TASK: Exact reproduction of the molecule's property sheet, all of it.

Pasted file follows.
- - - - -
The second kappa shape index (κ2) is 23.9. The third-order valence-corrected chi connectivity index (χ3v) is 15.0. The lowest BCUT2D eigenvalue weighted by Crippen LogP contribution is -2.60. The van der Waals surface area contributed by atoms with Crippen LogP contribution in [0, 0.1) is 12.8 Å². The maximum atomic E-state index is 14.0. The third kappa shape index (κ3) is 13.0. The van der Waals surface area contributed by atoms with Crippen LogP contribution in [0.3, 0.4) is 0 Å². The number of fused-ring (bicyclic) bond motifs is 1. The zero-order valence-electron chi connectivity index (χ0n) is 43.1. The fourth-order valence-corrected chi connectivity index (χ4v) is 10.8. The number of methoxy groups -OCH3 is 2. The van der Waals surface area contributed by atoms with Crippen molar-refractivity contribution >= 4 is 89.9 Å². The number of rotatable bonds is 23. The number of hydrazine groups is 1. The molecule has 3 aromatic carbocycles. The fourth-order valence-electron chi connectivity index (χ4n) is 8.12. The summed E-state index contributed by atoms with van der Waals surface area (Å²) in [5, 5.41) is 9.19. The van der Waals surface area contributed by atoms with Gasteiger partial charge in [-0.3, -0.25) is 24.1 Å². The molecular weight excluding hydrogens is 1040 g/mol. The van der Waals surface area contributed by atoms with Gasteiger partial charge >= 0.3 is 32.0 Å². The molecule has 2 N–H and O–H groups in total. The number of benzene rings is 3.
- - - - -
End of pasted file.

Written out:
The second kappa shape index (κ2) is 23.9. The third-order valence-corrected chi connectivity index (χ3v) is 15.0. The lowest BCUT2D eigenvalue weighted by Crippen LogP contribution is -2.60. The van der Waals surface area contributed by atoms with Crippen LogP contribution in [0, 0.1) is 12.8 Å². The maximum atomic E-state index is 14.0. The third kappa shape index (κ3) is 13.0. The van der Waals surface area contributed by atoms with Crippen LogP contribution in [0.3, 0.4) is 0 Å². The number of fused-ring (bicyclic) bond motifs is 1. The zero-order valence-electron chi connectivity index (χ0n) is 43.1. The fourth-order valence-corrected chi connectivity index (χ4v) is 10.8. The number of methoxy groups -OCH3 is 2. The van der Waals surface area contributed by atoms with Crippen molar-refractivity contribution >= 4 is 89.9 Å². The number of rotatable bonds is 23. The number of hydrazine groups is 1. The molecule has 3 aromatic carbocycles. The fourth-order valence-electron chi connectivity index (χ4n) is 8.12. The summed E-state index contributed by atoms with van der Waals surface area (Å²) in [5, 5.41) is 9.19. The van der Waals surface area contributed by atoms with Gasteiger partial charge in [-0.3, -0.25) is 24.1 Å². The molecular weight excluding hydrogens is 1040 g/mol. The van der Waals surface area contributed by atoms with Gasteiger partial charge >= 0.3 is 32.0 Å². The molecule has 2 N–H and O–H groups in total. The number of benzene rings is 3.